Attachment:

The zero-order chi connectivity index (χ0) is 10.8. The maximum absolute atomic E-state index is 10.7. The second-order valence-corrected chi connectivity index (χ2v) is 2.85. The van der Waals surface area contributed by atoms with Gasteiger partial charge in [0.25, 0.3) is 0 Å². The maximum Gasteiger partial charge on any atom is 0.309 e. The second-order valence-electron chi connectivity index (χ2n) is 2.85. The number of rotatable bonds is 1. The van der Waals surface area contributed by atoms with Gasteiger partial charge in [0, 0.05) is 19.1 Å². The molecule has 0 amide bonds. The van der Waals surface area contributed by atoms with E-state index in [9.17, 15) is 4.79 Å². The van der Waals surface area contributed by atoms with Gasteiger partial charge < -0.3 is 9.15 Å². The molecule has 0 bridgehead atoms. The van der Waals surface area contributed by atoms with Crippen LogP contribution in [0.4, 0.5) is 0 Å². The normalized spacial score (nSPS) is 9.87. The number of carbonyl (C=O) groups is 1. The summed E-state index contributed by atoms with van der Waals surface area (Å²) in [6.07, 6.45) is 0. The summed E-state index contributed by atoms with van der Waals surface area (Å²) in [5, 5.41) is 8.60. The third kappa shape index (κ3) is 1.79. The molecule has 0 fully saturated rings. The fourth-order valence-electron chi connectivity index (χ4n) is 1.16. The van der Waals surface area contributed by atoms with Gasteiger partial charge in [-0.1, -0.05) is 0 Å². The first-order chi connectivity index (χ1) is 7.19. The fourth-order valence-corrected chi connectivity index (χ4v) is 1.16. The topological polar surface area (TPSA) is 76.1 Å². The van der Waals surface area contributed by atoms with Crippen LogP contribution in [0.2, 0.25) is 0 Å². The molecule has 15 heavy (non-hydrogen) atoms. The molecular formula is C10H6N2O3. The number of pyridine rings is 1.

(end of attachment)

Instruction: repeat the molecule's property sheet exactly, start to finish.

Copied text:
The zero-order chi connectivity index (χ0) is 10.8. The maximum absolute atomic E-state index is 10.7. The second-order valence-corrected chi connectivity index (χ2v) is 2.85. The van der Waals surface area contributed by atoms with Gasteiger partial charge in [0.25, 0.3) is 0 Å². The maximum Gasteiger partial charge on any atom is 0.309 e. The second-order valence-electron chi connectivity index (χ2n) is 2.85. The number of rotatable bonds is 1. The van der Waals surface area contributed by atoms with Gasteiger partial charge in [0, 0.05) is 19.1 Å². The molecule has 0 amide bonds. The van der Waals surface area contributed by atoms with E-state index in [9.17, 15) is 4.79 Å². The van der Waals surface area contributed by atoms with Gasteiger partial charge < -0.3 is 9.15 Å². The molecule has 0 bridgehead atoms. The van der Waals surface area contributed by atoms with Crippen LogP contribution in [0.4, 0.5) is 0 Å². The normalized spacial score (nSPS) is 9.87. The number of carbonyl (C=O) groups is 1. The summed E-state index contributed by atoms with van der Waals surface area (Å²) in [6.07, 6.45) is 0. The summed E-state index contributed by atoms with van der Waals surface area (Å²) in [5, 5.41) is 8.60. The third kappa shape index (κ3) is 1.79. The molecule has 0 fully saturated rings. The fourth-order valence-electron chi connectivity index (χ4n) is 1.16. The van der Waals surface area contributed by atoms with Gasteiger partial charge in [-0.1, -0.05) is 0 Å². The first-order chi connectivity index (χ1) is 7.19. The fourth-order valence-corrected chi connectivity index (χ4v) is 1.16. The topological polar surface area (TPSA) is 76.1 Å². The van der Waals surface area contributed by atoms with Crippen LogP contribution in [0.2, 0.25) is 0 Å². The molecule has 15 heavy (non-hydrogen) atoms. The molecular formula is C10H6N2O3. The number of pyridine rings is 1.